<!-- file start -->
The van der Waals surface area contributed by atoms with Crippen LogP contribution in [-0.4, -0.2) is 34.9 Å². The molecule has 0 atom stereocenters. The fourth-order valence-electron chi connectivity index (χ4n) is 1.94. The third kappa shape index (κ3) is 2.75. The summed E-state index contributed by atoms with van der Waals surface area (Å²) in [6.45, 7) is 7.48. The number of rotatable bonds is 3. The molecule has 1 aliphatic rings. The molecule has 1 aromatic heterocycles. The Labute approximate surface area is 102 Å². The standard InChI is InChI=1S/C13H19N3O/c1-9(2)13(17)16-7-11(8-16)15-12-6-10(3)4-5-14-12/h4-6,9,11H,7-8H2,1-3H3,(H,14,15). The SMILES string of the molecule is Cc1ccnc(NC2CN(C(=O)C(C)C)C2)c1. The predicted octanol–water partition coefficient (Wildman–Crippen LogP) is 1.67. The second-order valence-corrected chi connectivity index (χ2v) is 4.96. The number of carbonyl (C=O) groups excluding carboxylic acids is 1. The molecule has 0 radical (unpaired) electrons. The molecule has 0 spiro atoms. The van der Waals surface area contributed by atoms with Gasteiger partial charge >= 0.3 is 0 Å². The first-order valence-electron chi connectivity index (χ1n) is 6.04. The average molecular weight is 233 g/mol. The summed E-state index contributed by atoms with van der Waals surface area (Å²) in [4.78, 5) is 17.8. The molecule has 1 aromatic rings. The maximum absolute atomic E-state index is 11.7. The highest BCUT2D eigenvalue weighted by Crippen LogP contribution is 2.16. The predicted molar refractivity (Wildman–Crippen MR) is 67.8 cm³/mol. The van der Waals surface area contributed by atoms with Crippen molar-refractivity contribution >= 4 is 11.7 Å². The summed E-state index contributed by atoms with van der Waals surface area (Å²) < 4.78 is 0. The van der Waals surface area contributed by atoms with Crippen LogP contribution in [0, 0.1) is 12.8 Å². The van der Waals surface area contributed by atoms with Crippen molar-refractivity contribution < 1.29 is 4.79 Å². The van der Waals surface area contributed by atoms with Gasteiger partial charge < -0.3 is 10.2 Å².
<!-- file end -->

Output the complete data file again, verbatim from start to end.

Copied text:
The van der Waals surface area contributed by atoms with Crippen LogP contribution in [-0.4, -0.2) is 34.9 Å². The molecule has 0 atom stereocenters. The fourth-order valence-electron chi connectivity index (χ4n) is 1.94. The third kappa shape index (κ3) is 2.75. The summed E-state index contributed by atoms with van der Waals surface area (Å²) in [6.45, 7) is 7.48. The number of rotatable bonds is 3. The molecule has 1 aliphatic rings. The molecule has 1 aromatic heterocycles. The Labute approximate surface area is 102 Å². The standard InChI is InChI=1S/C13H19N3O/c1-9(2)13(17)16-7-11(8-16)15-12-6-10(3)4-5-14-12/h4-6,9,11H,7-8H2,1-3H3,(H,14,15). The SMILES string of the molecule is Cc1ccnc(NC2CN(C(=O)C(C)C)C2)c1. The predicted octanol–water partition coefficient (Wildman–Crippen LogP) is 1.67. The second-order valence-corrected chi connectivity index (χ2v) is 4.96. The number of carbonyl (C=O) groups excluding carboxylic acids is 1. The molecule has 0 radical (unpaired) electrons. The molecule has 0 spiro atoms. The van der Waals surface area contributed by atoms with Gasteiger partial charge >= 0.3 is 0 Å². The first-order valence-electron chi connectivity index (χ1n) is 6.04. The average molecular weight is 233 g/mol. The summed E-state index contributed by atoms with van der Waals surface area (Å²) in [4.78, 5) is 17.8. The molecule has 1 aromatic rings. The maximum absolute atomic E-state index is 11.7. The highest BCUT2D eigenvalue weighted by Crippen LogP contribution is 2.16. The predicted molar refractivity (Wildman–Crippen MR) is 67.8 cm³/mol. The van der Waals surface area contributed by atoms with Crippen molar-refractivity contribution >= 4 is 11.7 Å². The summed E-state index contributed by atoms with van der Waals surface area (Å²) < 4.78 is 0. The van der Waals surface area contributed by atoms with Crippen LogP contribution in [0, 0.1) is 12.8 Å². The van der Waals surface area contributed by atoms with Crippen molar-refractivity contribution < 1.29 is 4.79 Å². The van der Waals surface area contributed by atoms with Gasteiger partial charge < -0.3 is 10.2 Å².